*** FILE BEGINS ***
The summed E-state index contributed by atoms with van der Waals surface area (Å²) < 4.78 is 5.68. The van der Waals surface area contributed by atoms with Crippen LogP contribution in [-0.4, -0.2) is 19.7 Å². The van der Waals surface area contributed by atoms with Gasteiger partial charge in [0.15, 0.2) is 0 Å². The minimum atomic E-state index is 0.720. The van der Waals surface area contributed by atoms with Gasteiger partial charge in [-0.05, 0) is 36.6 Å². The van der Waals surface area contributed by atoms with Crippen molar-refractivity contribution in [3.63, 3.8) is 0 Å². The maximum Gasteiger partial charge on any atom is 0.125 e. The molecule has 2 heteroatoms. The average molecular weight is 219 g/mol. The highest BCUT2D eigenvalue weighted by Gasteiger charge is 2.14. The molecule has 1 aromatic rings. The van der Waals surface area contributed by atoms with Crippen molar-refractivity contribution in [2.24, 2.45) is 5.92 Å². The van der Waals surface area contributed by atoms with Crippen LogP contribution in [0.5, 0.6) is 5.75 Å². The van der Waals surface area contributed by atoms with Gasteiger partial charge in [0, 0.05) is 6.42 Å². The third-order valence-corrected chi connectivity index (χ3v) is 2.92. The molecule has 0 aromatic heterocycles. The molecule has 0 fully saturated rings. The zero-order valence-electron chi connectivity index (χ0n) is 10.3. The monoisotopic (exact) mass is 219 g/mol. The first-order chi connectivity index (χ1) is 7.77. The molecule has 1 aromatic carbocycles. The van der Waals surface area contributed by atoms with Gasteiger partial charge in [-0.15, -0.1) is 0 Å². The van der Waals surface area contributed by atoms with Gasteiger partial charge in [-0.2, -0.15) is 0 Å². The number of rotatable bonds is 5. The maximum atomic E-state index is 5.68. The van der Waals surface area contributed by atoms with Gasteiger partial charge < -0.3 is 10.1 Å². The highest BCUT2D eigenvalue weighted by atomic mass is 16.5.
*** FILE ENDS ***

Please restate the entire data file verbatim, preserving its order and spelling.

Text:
The summed E-state index contributed by atoms with van der Waals surface area (Å²) < 4.78 is 5.68. The van der Waals surface area contributed by atoms with Crippen LogP contribution in [-0.4, -0.2) is 19.7 Å². The van der Waals surface area contributed by atoms with Gasteiger partial charge in [0.15, 0.2) is 0 Å². The minimum atomic E-state index is 0.720. The van der Waals surface area contributed by atoms with Gasteiger partial charge in [-0.05, 0) is 36.6 Å². The van der Waals surface area contributed by atoms with Crippen molar-refractivity contribution in [3.63, 3.8) is 0 Å². The maximum Gasteiger partial charge on any atom is 0.125 e. The molecule has 2 heteroatoms. The average molecular weight is 219 g/mol. The highest BCUT2D eigenvalue weighted by Gasteiger charge is 2.14. The molecule has 1 aromatic rings. The van der Waals surface area contributed by atoms with Crippen molar-refractivity contribution in [2.24, 2.45) is 5.92 Å². The van der Waals surface area contributed by atoms with Crippen LogP contribution in [0.5, 0.6) is 5.75 Å². The van der Waals surface area contributed by atoms with Gasteiger partial charge in [0, 0.05) is 6.42 Å². The third-order valence-corrected chi connectivity index (χ3v) is 2.92. The molecule has 0 aromatic heterocycles. The molecule has 0 fully saturated rings. The zero-order valence-electron chi connectivity index (χ0n) is 10.3. The monoisotopic (exact) mass is 219 g/mol. The first-order chi connectivity index (χ1) is 7.77. The molecule has 1 aromatic carbocycles. The van der Waals surface area contributed by atoms with Gasteiger partial charge in [-0.15, -0.1) is 0 Å². The van der Waals surface area contributed by atoms with Gasteiger partial charge in [-0.2, -0.15) is 0 Å². The number of rotatable bonds is 5. The maximum atomic E-state index is 5.68. The van der Waals surface area contributed by atoms with Gasteiger partial charge < -0.3 is 10.1 Å². The highest BCUT2D eigenvalue weighted by atomic mass is 16.5.